Genoa is a city with an identity of its own and a distinctive personality, especially in the gastronomic field. It is famous as the home of pesto
– made with PDO Genoa basil using a pestle and mortar and served with typical pasta shapes such as trenette and trofie – but also to recipes
such as coniglio alla ligure (stewed rabbit with olives and pine nuts), torta verde (vegetable pie), and, obviously, fish
, cooked in a variety of ways. Bristol Palace is a superb ambassador for Genovese and Ligurian food
, which it serves in its attractive on-site Ristorante Giotto
An art nouveau dining room for the guests
Why the name?
Because the restaurant pays homage to the tradition of fresco-painting of which the 13th
century Tuscan artist Giotto was one of the great masters. The walls and ceiling of the inside dining room
are decorated with art nouveau frescoes
that date from the early 20th
-century, as does the palazzo
itself. In the summer and spring, from April to September, the restaurant also opens to al fresco dining on the outside terrazza
, on which two marquees redolent of sails, a reference to Genoa’s maritime tradition, are installed for the occasion. The menu is mostly given over to the Genovese and Ligurian traditions but there is no lack dishes from the rest of Italy and overseas, all interpreted with taste and imagination. At both lunch and dinner, it’s possible to order à la carte from a selection of dishes made with prime-quality seasonal ingredients. Like the rest of the hotel, the restaurant offers very fast wi-fi connection free-of-charge, a service much appreciated by businessmen passing through.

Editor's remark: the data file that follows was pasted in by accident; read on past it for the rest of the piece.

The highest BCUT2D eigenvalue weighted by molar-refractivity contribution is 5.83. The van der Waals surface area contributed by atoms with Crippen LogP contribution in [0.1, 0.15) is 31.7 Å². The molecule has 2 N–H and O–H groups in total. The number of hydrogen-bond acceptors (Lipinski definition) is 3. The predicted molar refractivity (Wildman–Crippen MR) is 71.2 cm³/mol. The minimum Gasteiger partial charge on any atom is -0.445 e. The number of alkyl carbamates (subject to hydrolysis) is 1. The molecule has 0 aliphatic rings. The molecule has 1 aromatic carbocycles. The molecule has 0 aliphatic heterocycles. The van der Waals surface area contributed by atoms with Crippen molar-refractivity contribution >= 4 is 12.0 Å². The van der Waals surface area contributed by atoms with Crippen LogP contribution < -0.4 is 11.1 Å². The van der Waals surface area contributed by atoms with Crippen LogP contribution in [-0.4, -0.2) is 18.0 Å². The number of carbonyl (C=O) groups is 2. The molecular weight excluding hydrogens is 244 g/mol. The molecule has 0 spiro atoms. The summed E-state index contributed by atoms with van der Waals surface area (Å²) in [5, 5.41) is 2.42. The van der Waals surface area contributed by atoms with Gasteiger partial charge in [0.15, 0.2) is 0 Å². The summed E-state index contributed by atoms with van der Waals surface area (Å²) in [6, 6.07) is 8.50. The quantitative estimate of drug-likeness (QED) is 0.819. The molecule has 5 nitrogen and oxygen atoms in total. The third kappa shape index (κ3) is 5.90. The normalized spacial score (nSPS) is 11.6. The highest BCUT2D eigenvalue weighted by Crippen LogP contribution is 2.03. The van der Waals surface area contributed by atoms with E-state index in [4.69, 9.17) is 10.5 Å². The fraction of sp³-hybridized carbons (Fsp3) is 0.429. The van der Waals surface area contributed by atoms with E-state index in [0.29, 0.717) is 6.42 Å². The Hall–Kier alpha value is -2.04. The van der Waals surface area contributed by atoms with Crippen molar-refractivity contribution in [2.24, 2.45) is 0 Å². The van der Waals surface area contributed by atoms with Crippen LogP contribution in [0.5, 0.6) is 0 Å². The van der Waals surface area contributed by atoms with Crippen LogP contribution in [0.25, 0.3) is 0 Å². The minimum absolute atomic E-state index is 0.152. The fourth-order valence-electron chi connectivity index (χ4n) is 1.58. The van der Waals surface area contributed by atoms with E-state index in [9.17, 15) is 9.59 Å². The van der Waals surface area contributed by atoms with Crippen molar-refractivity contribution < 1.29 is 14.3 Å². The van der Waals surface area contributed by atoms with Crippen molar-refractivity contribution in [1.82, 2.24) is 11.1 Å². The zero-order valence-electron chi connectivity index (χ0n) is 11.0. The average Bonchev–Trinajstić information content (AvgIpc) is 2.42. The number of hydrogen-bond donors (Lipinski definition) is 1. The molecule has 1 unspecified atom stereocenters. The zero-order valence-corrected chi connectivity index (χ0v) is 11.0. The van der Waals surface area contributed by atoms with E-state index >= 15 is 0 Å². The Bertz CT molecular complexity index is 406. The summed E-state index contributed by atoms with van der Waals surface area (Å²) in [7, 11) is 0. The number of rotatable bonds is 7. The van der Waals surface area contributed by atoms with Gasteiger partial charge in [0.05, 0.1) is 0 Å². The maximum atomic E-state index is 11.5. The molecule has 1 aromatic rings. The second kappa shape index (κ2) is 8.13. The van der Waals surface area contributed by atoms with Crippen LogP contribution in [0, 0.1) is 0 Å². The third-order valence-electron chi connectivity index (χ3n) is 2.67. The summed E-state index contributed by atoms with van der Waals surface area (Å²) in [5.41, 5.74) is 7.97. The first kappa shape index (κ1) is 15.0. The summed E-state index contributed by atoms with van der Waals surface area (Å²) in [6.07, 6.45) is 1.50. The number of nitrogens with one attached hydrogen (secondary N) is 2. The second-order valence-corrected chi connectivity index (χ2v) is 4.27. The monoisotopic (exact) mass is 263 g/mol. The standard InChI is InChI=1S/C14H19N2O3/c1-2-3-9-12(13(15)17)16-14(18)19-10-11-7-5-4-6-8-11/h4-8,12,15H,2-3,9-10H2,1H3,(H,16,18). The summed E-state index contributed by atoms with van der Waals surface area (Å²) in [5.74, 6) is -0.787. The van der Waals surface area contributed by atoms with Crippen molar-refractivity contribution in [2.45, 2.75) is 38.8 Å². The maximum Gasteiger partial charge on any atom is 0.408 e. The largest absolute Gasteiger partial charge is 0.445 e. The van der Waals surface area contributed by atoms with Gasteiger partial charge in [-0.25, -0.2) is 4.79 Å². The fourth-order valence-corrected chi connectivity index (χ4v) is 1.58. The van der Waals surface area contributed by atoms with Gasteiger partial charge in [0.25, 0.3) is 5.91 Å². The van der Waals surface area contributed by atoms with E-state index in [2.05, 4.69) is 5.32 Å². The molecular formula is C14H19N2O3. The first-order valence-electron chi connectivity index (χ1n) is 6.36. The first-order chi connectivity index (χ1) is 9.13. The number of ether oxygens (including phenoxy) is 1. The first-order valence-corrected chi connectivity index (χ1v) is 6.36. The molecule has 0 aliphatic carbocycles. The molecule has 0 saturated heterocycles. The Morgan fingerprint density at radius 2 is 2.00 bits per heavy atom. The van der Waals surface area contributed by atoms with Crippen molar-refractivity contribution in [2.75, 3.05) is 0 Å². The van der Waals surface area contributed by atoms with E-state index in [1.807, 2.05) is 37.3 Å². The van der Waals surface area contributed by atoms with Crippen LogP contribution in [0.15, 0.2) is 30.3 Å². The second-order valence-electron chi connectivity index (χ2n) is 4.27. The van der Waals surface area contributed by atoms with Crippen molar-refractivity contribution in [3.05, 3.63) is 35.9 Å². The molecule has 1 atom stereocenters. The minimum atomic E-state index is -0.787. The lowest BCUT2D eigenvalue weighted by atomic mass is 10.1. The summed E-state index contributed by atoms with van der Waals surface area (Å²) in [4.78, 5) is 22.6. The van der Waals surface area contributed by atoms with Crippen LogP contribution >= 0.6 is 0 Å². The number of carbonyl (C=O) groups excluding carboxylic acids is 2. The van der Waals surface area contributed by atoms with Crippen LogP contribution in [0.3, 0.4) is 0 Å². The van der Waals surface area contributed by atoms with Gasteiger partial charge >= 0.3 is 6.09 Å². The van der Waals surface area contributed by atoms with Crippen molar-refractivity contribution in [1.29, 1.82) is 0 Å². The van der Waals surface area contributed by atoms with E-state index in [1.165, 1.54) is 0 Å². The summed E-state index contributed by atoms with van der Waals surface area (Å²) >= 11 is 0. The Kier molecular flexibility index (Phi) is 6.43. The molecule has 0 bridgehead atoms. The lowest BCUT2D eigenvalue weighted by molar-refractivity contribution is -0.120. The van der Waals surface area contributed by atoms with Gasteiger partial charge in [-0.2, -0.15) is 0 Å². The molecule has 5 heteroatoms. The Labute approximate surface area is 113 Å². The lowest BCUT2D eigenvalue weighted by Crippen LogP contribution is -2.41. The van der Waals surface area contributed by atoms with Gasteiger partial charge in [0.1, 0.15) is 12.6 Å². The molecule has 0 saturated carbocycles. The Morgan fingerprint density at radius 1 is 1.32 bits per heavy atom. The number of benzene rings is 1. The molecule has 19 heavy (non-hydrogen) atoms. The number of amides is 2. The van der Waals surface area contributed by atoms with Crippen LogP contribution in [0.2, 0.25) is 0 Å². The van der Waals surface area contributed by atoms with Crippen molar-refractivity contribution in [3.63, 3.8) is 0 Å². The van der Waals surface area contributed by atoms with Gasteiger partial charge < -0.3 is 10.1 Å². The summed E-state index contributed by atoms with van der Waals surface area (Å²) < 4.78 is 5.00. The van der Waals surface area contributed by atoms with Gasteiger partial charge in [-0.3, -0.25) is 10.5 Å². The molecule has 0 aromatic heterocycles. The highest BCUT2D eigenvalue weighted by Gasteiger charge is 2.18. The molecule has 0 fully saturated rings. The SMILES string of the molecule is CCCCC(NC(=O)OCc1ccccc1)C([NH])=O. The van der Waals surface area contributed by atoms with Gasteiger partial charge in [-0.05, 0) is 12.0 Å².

Smells of the hills and smells on the sea: what’s on the menu
The à la carte menu offers guests a choice of dishes that encapsulates the wealth of the Ligurian gastronomic tradition and pays tribute to this land of colours and smells. It wouldn’t be complete without cappon magro alla ligure which, despite its name (cappon means capon in Ligurian dialect), consists of fish, octopus, prawns, mussels, and clams served with vegetables, garlic and parsley sauce, and classic “ship’s biscuits”. Also in the furrow of tradition are the trofiette di Recco al pesto, tagliatelle with ragù genovese, and fish soup made with the day’s catch from the Riviera. The smell of the sea also comes through in the spaghetti alla chitarra with clams and cherry tomatoes flavoured with a tuna roe crumble, in the paccheri di Gragnano with seafood, and in the baked umbrine. The chef prepares every dish with the prime-quality produce of local suppliers.